To have a funeral for Mother would have been a kind of blasphemy. So we simply had a reunion in the church to which she had given so much of her life. We asked her favorite young pastor to come and conduct a service of worship and praise. Long before that service started, my mother’s earthly remains had been buried in an unmarked grave in a public cemetery. There was no graveside ceremony. Her mortal clay was attended by a solitary grave digger. Mother simply was not there. She was “present with the lord.”
We began the service by singing one of Mother’s favorite hymns. Because it had been her father’s favorite, she especially liked “There is a Fountain Filled with Blood.” We also sang George Matheson’s great hymn, “O Love That Wilt Not Let Me Go.” Then Dr. Ivan Bell, my mother’s pastor, explained to the crowd what my mother believed. There was not a tear from any member of the family – husband, children, or grandchildren – just a kind of joyful sadness, as in our minds we placed her great faith alongside of the promises of God.
When Dr. Bell finished, a prominent judge, who, at sixteen, had accepted my mother’s invitation to give his life to Christ came to the platform; with marvelous love and a lawyer’s consummate skill, he pretended to talk to members of the church who had long since been in glory, calling each one by name and reminding us that my mother had brought them to Jesus. There is no possible doubt in my mind that seeing this parade of people in heaven would have been the grandest reward my mother could ever have contemplated.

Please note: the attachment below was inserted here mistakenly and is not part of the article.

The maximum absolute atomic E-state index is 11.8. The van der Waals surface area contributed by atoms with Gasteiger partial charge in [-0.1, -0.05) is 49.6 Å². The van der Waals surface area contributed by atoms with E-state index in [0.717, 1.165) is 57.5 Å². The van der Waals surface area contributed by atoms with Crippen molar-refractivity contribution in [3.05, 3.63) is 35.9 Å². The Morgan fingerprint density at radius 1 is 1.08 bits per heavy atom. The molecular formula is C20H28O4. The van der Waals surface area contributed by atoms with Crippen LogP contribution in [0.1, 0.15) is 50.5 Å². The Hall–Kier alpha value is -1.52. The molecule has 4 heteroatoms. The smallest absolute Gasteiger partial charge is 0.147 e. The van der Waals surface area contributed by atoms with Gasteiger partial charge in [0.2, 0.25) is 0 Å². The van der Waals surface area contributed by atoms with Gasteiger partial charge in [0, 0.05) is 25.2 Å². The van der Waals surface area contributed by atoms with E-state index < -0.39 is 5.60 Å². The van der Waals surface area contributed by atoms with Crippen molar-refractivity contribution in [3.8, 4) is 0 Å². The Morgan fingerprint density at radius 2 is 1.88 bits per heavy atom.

Flowers were deliberately limited to one great bouquet sent by mother’s four distinguished brothers. But because Mother had been a Sunday school teacher for more than sixty years, members of her Sunday school class collected several hundred dollars to be used in Mother’s memory. This money was sent to the Christian in Ramapatnam, India, who read the New Testament in Telegu and worship in a beautiful sanctuary which I was able to visit in the 1950s. Both the Telegu New Testament and the church are products of my grandfather’s loving concern and personal efforts.
The persistent claim of Christians like my mother is that the man Jesus was God; He was not merely “divine” but God, declared to be God by His resurrection from the dead.
Those who accept Him have eternal life and those who reject Him are condemned already, He says, and will never see life. When one believes this, as I now do, it becomes clear that the ultimate tragedy of life is not death but rejection of Jesus, the Christ. The only real failure is not to give your life to Him. Death simply marks the end of the time of testing and opportunity. For those who die having rejected Jesus the tragedy is irrevocable and complete.
But the Bible says that Jesus came to “deliver them who through fear of death were all their lifetimes subject to bondage” (Hebrews 2:15). For the “Christ-one,” death means eternal glory. In the words of our Savior, “I am the resurrection and the life; he that believeth in me, though he were dead, yet shall he live and whosoever liveth and believeth in me shall never die” (John 11:25-26).
My mother surely bore glorious witness to this truth, both in life and in death. And a few short years before her death, I too, had begun to bear witness to this truth.
Taken from Kenneth W. Linsley's book, Advocate for God, Judson Press, 1977, pp. 27-29